Russian strategists are gaming algorithms and distorting the information domain to weaponize soft power, explains Oscar Jonsson.
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Russia is posing a significant threat to the world order. But many of the things that they are perceived to being good at are domains in which they have been perceived to be losing. Russian strategists have long pondered what the essence of power is in the modern world, and they caught up with many of the things that we think that we are doing that are benign, such as soft power, is something that they believe has been weaponized by the West.
“The ability to get what you want through attraction persuasion is soft power. When the Berlin Wall went down, mothers, their minds have been changed. They’ve been attracted and persuaded. And that’s an example of soft power.”
The Russian twist of soft power is not soft power in the way that we think about it, the power of attraction. It is rather the weaponization of nonmilitary means of power. They believe that the West has been so successful in weaponizing information influence, ideological influence, political pressure, the real, in essence, brainwashing populations to rise up against their corrupt kleptocratic leaders, overthrow them and then pursue a more pro-Western policy.
And this is something that Russian strategists have seen to take out in the information domain. Today, more and more influence is being formed by what you see on a few number of platforms on social media. There’s enormous amount of power invested in the algorithms that choose how you perceive the world. And this is something, of course, again, Russian strategists are thinking, how can we use this?
This is best represented in the so-called “troll farm”, where you have thousands of people sitting, trying to promote the Russian narrative, really gaming the algorithm that shapes what you see and how you perceive the world. Western states have long had a problem of countering Russian information operations because our information domain is premised on the idea of freedom of speech and really the free flow of information, but the integrity of system, which is cybersecurity, where the whole idea of the marketplace of ideas is that bad ideas will weed themselves out.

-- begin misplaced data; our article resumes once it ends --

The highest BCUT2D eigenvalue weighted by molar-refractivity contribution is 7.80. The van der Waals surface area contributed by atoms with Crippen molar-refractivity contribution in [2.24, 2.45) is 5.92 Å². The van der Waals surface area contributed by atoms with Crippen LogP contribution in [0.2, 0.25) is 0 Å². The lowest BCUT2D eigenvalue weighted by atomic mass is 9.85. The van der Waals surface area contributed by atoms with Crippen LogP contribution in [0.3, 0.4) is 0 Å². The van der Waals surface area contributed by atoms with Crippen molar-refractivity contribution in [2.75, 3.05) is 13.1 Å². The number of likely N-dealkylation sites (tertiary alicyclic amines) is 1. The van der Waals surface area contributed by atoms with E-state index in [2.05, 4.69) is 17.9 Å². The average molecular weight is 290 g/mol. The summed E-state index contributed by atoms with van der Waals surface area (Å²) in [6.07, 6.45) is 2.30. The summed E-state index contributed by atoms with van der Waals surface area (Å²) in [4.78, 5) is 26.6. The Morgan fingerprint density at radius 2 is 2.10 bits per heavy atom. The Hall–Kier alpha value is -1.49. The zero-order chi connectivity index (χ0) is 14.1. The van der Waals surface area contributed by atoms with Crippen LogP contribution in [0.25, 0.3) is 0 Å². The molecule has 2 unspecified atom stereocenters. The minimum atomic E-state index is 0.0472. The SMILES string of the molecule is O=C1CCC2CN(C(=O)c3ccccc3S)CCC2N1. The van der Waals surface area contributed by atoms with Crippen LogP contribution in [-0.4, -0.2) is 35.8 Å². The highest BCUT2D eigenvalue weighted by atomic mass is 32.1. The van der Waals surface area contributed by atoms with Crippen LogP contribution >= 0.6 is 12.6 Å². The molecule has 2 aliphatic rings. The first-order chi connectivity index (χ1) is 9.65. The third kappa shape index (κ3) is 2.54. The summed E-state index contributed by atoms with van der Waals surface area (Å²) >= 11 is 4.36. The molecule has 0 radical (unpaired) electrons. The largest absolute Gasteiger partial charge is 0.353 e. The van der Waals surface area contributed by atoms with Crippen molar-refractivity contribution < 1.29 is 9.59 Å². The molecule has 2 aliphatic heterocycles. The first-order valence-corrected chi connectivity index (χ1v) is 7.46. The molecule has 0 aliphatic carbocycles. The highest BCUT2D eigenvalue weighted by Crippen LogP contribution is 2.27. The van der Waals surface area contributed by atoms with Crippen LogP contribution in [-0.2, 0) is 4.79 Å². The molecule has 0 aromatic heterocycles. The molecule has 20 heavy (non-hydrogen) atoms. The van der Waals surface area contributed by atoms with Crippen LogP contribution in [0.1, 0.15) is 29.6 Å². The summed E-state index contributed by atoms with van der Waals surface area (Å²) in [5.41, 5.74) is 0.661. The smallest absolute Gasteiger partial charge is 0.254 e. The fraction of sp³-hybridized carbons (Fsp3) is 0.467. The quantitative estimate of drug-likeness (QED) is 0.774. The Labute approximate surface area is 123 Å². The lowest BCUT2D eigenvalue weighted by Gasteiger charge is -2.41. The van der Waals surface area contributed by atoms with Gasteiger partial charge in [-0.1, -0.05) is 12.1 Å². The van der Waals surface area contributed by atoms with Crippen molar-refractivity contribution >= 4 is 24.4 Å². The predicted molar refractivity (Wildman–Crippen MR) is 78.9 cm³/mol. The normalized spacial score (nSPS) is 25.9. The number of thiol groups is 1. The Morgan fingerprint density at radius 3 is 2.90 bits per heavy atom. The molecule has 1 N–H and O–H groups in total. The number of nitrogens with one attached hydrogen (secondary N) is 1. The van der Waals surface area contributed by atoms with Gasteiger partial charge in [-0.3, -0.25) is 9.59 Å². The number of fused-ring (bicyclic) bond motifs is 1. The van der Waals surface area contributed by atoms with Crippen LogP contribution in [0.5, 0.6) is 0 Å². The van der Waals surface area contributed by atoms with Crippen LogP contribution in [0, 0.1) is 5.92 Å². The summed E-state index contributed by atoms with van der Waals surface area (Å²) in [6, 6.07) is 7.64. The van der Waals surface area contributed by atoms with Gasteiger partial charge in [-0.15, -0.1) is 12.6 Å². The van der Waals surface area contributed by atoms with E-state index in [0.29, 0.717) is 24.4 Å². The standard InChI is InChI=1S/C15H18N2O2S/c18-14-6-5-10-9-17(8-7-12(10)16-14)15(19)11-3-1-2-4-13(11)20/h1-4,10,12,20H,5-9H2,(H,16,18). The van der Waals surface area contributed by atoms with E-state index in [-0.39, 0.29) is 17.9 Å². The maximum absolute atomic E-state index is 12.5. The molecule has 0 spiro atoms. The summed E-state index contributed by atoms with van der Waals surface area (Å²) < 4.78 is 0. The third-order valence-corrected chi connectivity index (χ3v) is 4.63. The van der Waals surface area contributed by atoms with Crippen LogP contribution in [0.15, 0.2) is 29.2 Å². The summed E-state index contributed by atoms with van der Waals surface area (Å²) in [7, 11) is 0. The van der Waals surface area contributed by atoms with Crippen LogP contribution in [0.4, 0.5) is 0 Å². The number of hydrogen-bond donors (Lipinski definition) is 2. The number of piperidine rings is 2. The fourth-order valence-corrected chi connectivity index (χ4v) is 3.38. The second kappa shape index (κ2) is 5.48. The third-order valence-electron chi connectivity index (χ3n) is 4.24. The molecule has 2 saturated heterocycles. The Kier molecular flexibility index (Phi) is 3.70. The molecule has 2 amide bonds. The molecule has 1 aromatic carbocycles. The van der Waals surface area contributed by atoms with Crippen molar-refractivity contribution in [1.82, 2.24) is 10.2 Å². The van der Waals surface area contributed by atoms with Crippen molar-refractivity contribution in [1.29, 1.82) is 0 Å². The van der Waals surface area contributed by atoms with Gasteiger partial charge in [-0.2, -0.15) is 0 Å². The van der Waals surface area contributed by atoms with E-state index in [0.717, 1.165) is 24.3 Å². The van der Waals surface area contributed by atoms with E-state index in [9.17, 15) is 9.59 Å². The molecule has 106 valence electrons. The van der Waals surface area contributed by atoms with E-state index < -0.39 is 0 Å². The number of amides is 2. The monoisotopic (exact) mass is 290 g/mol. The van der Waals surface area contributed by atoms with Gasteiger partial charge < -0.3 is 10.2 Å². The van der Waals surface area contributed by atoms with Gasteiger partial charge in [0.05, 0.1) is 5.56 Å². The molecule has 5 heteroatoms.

But the problem is when you have an inorganic amplification of ideas. So, in any society based on freedom of speech, you will have a big distribution of ideas. That is not a problem. That’s actually a feature. The problem is when a certain amount of these ideas are inorganically amplified, so they get the weight which is not relative to their actual standing.
That is how Western societies are being influenced in the information domain. So far, it’s been with a great reluctance among Western governments to deal with the threat in the information space. Rather, so far it’s been fact checking alternatives, etc. But the problem is that those initiatives seldom reach the population that is targeted of information operations. Those are not necessarily likely to go on and read all the fact checking.
We have yet to see a sustained effort in successfully countering Russian disinformation operations. A lot of the responsibility for doing so goes directly to the platforms. And we have seen some change of Facebook, for instance, cooperating with Graphika and mapping out the autonomy of Russian information operations, and also YouTube, where Russian information operations have been very successful in saturating certain search words.
So, for instance “chemical weapons in Syria” you would find maybe seven out of the ten top results would go to Russian state-owned media or quasi state-owned media. Whereas now, in the end, YouTube has started scaling that back a little bit with their algorithms to give less prominence to Russian state-owned television. But that only solves part of the puzzle, because a lot of information operations are not black and white to be foreign or domestic.
The biggest impact of information operations is when they become internalized. They might start from the Russian side, but then when people in Spain, people in the US, people in Europe see them, internalize them, and share them further, then it’s no longer an international or information operation, then it becomes a domestic problem. And then it’s hard to deal with in a society based on the freedom of speech.
Given the worsening security situation after the Russian invasion of Ukraine, we can only expect Russian operations towards the West to amplify in intensity and its scope. That being said, we’re not doomed. There are many ways in which we can strengthen our defenses and the most important one being Western unity. And there’s little that has revived Western unity more than the Russian invasion. Europe, the EU, NATO have never been that closely knit together in the sanctions package, in the support for Ukraine, and additional measures to protect ourselves from Russian aggression.
The biggest challenge to come is maintaining this unity in the face of other crises, such as the cost of living crisis, when the situation will get dire in Europe, in the US. How well we will manage to keep our cohesion, to face security, political threats that go to the core of our societies? That is to be seen.